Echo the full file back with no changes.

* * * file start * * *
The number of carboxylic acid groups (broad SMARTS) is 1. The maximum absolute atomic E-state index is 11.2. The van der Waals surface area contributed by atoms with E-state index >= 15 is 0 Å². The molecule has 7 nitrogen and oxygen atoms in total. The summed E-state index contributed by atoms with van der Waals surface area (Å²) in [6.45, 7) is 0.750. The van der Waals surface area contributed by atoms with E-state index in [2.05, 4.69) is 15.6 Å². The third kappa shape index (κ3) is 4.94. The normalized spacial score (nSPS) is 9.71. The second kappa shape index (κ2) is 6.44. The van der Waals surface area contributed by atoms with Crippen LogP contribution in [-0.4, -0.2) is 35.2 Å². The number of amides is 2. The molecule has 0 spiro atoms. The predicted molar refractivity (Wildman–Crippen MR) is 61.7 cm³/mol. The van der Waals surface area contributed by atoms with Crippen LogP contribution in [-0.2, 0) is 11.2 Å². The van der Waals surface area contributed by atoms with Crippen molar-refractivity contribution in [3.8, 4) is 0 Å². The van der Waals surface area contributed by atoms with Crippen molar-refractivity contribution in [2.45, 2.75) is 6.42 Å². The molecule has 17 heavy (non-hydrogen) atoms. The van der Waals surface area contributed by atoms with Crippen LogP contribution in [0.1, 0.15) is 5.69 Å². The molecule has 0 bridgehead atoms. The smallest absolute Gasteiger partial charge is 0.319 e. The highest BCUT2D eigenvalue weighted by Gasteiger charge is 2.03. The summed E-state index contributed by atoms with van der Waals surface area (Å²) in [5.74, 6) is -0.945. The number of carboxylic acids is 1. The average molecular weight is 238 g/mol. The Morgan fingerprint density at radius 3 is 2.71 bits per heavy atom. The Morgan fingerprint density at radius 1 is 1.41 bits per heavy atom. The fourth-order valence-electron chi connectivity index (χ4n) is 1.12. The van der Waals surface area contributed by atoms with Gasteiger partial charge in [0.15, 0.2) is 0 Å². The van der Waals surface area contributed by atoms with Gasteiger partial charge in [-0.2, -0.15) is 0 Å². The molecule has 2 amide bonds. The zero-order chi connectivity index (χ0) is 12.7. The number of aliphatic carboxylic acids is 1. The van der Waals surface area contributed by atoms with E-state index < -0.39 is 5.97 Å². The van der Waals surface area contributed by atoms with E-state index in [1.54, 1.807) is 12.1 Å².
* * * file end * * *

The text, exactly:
The number of carboxylic acid groups (broad SMARTS) is 1. The maximum absolute atomic E-state index is 11.2. The van der Waals surface area contributed by atoms with E-state index >= 15 is 0 Å². The molecule has 7 nitrogen and oxygen atoms in total. The summed E-state index contributed by atoms with van der Waals surface area (Å²) in [6.45, 7) is 0.750. The van der Waals surface area contributed by atoms with E-state index in [2.05, 4.69) is 15.6 Å². The third kappa shape index (κ3) is 4.94. The normalized spacial score (nSPS) is 9.71. The second kappa shape index (κ2) is 6.44. The van der Waals surface area contributed by atoms with Crippen LogP contribution in [-0.4, -0.2) is 35.2 Å². The number of amides is 2. The molecule has 0 spiro atoms. The predicted molar refractivity (Wildman–Crippen MR) is 61.7 cm³/mol. The van der Waals surface area contributed by atoms with Crippen LogP contribution in [-0.2, 0) is 11.2 Å². The van der Waals surface area contributed by atoms with Crippen molar-refractivity contribution in [3.8, 4) is 0 Å². The van der Waals surface area contributed by atoms with Crippen molar-refractivity contribution in [2.45, 2.75) is 6.42 Å². The molecule has 17 heavy (non-hydrogen) atoms. The van der Waals surface area contributed by atoms with Crippen LogP contribution in [0.1, 0.15) is 5.69 Å². The molecule has 0 bridgehead atoms. The smallest absolute Gasteiger partial charge is 0.319 e. The highest BCUT2D eigenvalue weighted by Gasteiger charge is 2.03. The summed E-state index contributed by atoms with van der Waals surface area (Å²) in [5.74, 6) is -0.945. The number of carboxylic acids is 1. The average molecular weight is 238 g/mol. The Morgan fingerprint density at radius 3 is 2.71 bits per heavy atom. The Morgan fingerprint density at radius 1 is 1.41 bits per heavy atom. The fourth-order valence-electron chi connectivity index (χ4n) is 1.12. The van der Waals surface area contributed by atoms with Gasteiger partial charge in [0.15, 0.2) is 0 Å². The van der Waals surface area contributed by atoms with Gasteiger partial charge in [-0.2, -0.15) is 0 Å². The molecule has 2 amide bonds. The zero-order chi connectivity index (χ0) is 12.7. The number of aliphatic carboxylic acids is 1. The van der Waals surface area contributed by atoms with E-state index < -0.39 is 5.97 Å². The van der Waals surface area contributed by atoms with E-state index in [1.54, 1.807) is 12.1 Å².